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Bia Labate: Dilemmas of Ayahuasca Globalization in the 21st Century

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February 7 @ 3:00 pm - 5:00 pm

  |  Humanities 1, Room 210


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The use of the psychedelic plant brew ayahuasca has expanded significantly during the last 50 years. Once only known to Amazonian communities, ayahuasca is now used in diverse social and cultural contexts across the world. The Brazilian ayahuasca religions, originating with the Santo Daime in Brazil founded in the 1930s, are now internationally recognised and established. An ayahuasca industry servicing Western clientele in search of shamanic healing is booming in the Amazon. A plethora of informal ayahuasca circles, ceremonies and communities have also arisen catering to a huge variety of social groups and needs. Indeed, ayahuasca has apparently become the glorified medicina of spiritual seekers, religious followers, and business entrepreneurs alike. Drawing on long-term fieldwork and first-hand experience participating in ayahuasca communities both in the Global South and the Global North, we ask: what challenges does the globalisation of ayahuasca present? We explore key issues such as: economic implications; legal dilemmas; sustainability problems; safety issues including sexual abuse and fatalities; authenticity and cultural appropriation. We argue that the development of ayahuasca shamanism through cross-cultural relations, involving cultural hybridisation and transculturation is not a perversion of “tradition” but represents continuity with its historical process of formation and original synthesis between different indigenous ethnic traditions and Christian elements. It is no longer possible to consider the local formation of the curanderos apart from their interactions with foreigners, or these articulations between the local and the global.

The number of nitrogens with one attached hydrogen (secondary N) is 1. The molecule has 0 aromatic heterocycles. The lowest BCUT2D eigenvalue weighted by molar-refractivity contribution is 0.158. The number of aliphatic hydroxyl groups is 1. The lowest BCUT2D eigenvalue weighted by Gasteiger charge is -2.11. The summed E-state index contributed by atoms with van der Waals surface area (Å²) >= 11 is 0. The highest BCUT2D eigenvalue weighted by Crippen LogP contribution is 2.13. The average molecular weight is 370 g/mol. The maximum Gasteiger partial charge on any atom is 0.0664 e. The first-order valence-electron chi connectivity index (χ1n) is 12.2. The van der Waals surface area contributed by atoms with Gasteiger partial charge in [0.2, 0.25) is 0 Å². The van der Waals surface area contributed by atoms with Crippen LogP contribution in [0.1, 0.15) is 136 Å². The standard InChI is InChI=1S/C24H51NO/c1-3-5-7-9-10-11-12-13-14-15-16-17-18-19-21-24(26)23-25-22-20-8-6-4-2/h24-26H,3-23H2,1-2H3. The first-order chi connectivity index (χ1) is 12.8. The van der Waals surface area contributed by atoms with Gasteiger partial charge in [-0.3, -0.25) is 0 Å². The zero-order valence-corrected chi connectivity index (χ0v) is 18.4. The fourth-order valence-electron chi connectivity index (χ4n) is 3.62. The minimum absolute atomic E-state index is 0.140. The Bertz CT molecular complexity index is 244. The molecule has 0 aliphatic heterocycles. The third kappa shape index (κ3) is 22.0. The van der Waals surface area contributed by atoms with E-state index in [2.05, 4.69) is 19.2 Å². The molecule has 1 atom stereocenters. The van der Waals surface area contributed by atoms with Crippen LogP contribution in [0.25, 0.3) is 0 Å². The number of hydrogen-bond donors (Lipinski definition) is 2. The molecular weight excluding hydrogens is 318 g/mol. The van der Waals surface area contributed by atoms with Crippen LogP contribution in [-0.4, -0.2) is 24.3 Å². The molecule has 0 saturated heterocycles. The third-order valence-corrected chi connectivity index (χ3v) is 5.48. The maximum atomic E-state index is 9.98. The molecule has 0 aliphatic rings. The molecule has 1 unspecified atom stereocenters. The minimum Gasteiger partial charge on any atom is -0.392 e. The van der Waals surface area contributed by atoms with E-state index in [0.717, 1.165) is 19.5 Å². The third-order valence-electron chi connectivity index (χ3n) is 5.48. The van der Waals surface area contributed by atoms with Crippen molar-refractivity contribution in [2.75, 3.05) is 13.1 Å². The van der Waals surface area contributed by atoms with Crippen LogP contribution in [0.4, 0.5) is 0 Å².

Presented by the THI Drug Histories and Futures Cluster

 

Dr. Beatriz Caiuby Labate (Bia Labate) is a queer Brazilian anthropologist who immigrated to the U.S. in 2017. She has a Ph.D. in social anthropology from the State University of Campinas (UNICAMP), Brazil. Her main areas of interest are the study of plant medicines, drug policy, shamanism, ritual, and religion. She is Executive Director of the Chacruna Institute for Psychedelic Plant Medicines, an organization that provides public education about psychedelic plant medicines and promotes a bridge between the ceremonial use of sacred plants and psychedelic science. She is Adjunct Faculty at the East-West Psychology Program at the California Institute of Integral Studies (CIIS) in San Francisco, and Visiting Professor at the Center for Research and Post Graduate Studies in Social Anthropology (CIESAS) in Guadalajara. She is also Public Education and Culture Specialist at the Multidisciplinary Association for Psychedelic Studies (MAPS). She is co-founder of the Interdisciplinary Group for Psychoactive Studies (NEIP) in Brazil, and editor of NEIP’s website, as well as editor of the Mexican blog Drugs, Politics, and Culture. She is author, co-author, and co-editor of twenty-one books, one special-edition journal, and several peer-reviewed articles.

Details

Date:
February 7
Time:
3:00 pm - 5:00 pm

Venue

Humanities 1, Room 210
1156 high st
Santa cruz, CA 95060 United States
Website:
thi.ucsc.edu